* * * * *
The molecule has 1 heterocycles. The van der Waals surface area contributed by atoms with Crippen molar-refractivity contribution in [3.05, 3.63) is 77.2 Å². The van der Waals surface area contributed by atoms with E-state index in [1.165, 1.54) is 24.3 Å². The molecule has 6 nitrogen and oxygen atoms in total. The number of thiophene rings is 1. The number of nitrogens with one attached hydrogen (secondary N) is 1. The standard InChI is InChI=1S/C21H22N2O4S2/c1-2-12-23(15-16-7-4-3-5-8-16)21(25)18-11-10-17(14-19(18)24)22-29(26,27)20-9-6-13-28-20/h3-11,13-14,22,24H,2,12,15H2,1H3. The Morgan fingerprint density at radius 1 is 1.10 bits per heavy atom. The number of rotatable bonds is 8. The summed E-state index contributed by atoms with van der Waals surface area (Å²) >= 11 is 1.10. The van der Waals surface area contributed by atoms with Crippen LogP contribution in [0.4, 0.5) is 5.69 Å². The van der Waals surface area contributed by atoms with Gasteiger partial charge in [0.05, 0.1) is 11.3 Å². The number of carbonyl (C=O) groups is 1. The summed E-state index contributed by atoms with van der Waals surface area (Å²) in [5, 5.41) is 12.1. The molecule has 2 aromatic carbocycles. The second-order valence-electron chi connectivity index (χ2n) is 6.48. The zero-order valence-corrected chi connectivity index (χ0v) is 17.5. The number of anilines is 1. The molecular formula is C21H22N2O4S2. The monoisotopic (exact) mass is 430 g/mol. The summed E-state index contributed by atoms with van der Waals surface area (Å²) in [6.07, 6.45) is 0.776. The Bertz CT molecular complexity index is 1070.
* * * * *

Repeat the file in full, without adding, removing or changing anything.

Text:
The molecule has 1 heterocycles. The van der Waals surface area contributed by atoms with Crippen molar-refractivity contribution in [3.05, 3.63) is 77.2 Å². The van der Waals surface area contributed by atoms with E-state index in [1.165, 1.54) is 24.3 Å². The molecule has 6 nitrogen and oxygen atoms in total. The number of thiophene rings is 1. The number of nitrogens with one attached hydrogen (secondary N) is 1. The standard InChI is InChI=1S/C21H22N2O4S2/c1-2-12-23(15-16-7-4-3-5-8-16)21(25)18-11-10-17(14-19(18)24)22-29(26,27)20-9-6-13-28-20/h3-11,13-14,22,24H,2,12,15H2,1H3. The Morgan fingerprint density at radius 1 is 1.10 bits per heavy atom. The number of rotatable bonds is 8. The summed E-state index contributed by atoms with van der Waals surface area (Å²) >= 11 is 1.10. The van der Waals surface area contributed by atoms with Crippen LogP contribution in [0.4, 0.5) is 5.69 Å². The van der Waals surface area contributed by atoms with Gasteiger partial charge in [0.05, 0.1) is 11.3 Å². The number of carbonyl (C=O) groups is 1. The summed E-state index contributed by atoms with van der Waals surface area (Å²) in [5, 5.41) is 12.1. The molecule has 2 aromatic carbocycles. The second-order valence-electron chi connectivity index (χ2n) is 6.48. The zero-order valence-corrected chi connectivity index (χ0v) is 17.5. The number of anilines is 1. The molecular formula is C21H22N2O4S2. The monoisotopic (exact) mass is 430 g/mol. The summed E-state index contributed by atoms with van der Waals surface area (Å²) in [6.07, 6.45) is 0.776. The Bertz CT molecular complexity index is 1070.